- Sideling Hill
Name = Sideling Hill
Photo = SidelingHill I-68.jpg
Caption = Sideling Hill road cut - one of the best rock exposures in Maryland and indeed in the entire northeastern United States."--R.D. Conkwright [http://www.mgs.md.gov/esic/brochures/sideling.html Geology of the Sideling Hill road cut] , by Maryland Geological Survey.] .
Elevation = 2,301 feet (616 m)
West Virginia, Maryland, and Pennsylvania, USA
Coordinates = coord|39|43|09.08|N|78|17|01.41|W|region:US
USGS Paw Paw
First ascent =
Easiest route =
Sideling Hill is part of the
Allegheny Mountainsof the Appalachian Mountain Range (also considered part of the Ridge-and-valley Appalachians). It traverses West Virginia, Marylandand Pennsylvaniaand rises to its highest elevation of 2,301 feet (616 m) in Fulton County, Pennsylvaniafact|date=February 2007.
are exposed in this road cut. Although other exposures may surpass Sideling Hill in either thickness of exposed strata or in quality of geologic structure, few can equal its combination of both. There is an Exhibit Center to help provide the public with a better understanding of the geology of the cut. A pedestrian walkway bridge crosses I-68 for better access to the cut, along with a picnic area and rest area facilities.
tunnelthrough Sideling Hill is currently in its third phase of life. In the 1880s, a tunnel was partially bored through the mountain near Breezewood, Pennsylvaniaby the South Pennsylvania Railroad. The railroad project ceased, and the tunnel was left abandoned. When the Pennsylvania Turnpike Commissionbegan constructing the Pennsylvania Turnpikeon the right-of-way of the old South Pennsylvania Railroad in the 1930s, the tunnel was completed.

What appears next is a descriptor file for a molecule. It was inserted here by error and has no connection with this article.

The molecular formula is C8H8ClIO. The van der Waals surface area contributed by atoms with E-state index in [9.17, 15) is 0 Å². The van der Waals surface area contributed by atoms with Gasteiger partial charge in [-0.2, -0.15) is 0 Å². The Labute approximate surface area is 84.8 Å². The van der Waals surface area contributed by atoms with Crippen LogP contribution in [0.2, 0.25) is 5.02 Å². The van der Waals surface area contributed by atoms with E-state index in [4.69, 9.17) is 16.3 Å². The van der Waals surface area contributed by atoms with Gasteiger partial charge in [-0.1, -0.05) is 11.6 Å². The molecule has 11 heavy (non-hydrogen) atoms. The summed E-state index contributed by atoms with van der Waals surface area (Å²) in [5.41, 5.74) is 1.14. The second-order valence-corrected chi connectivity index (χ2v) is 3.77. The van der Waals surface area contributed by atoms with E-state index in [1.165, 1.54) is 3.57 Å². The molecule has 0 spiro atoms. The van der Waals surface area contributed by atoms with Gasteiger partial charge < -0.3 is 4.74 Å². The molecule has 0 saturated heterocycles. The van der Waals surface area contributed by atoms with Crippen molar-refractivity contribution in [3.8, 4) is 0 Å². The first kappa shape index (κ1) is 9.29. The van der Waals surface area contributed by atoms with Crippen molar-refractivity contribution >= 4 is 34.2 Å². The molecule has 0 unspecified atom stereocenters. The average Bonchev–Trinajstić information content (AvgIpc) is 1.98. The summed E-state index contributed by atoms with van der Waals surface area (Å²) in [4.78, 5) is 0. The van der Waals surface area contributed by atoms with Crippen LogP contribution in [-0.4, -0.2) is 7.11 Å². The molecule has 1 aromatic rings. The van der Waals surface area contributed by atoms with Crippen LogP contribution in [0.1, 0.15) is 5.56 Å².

The tunnel, which, at 6,782 feet, was the longest of the seven original turnpike tunnels, was used from the Turnpike's opening in 1940 until 1968. Due to increasing traffic on the highway, the turnpike commission began upgrading all of its two-lane tunnels. This project involved constructing twin bores for tunnels through the Allegheny, Tuscarora, Kittatinny, and Blue mountains. Tunnels under Laurel Hill, Rays Hill, and Sideling Hill were bypassed with new, four-lane highways climbing the adjacent hills.
The Sideling Hill bypass, completed at a cost of $17,203,000, opened on
November 26, 1968, bypassing the Sideling Hill tunnel and the nearby Rays Hill tunnel. The tunnels, along with connecting segments of four-lane highway, were used for many years as a testing facility for new highway technologies. In 2001, the tunnel was sold to the Southern Alleghenies Conservancyfor $1, which now operates it as a bike trail.
Sideling Hill Tunnel
Rays Hill Tunnel
Laurel Hill Tunnel
Abandoned Pennsylvania Turnpike
* Sideling Hill Creek
* [http://www.dnr.state.md.us/publiclands/western/sidelinghill.html Sideling Hill Exhibit Center]
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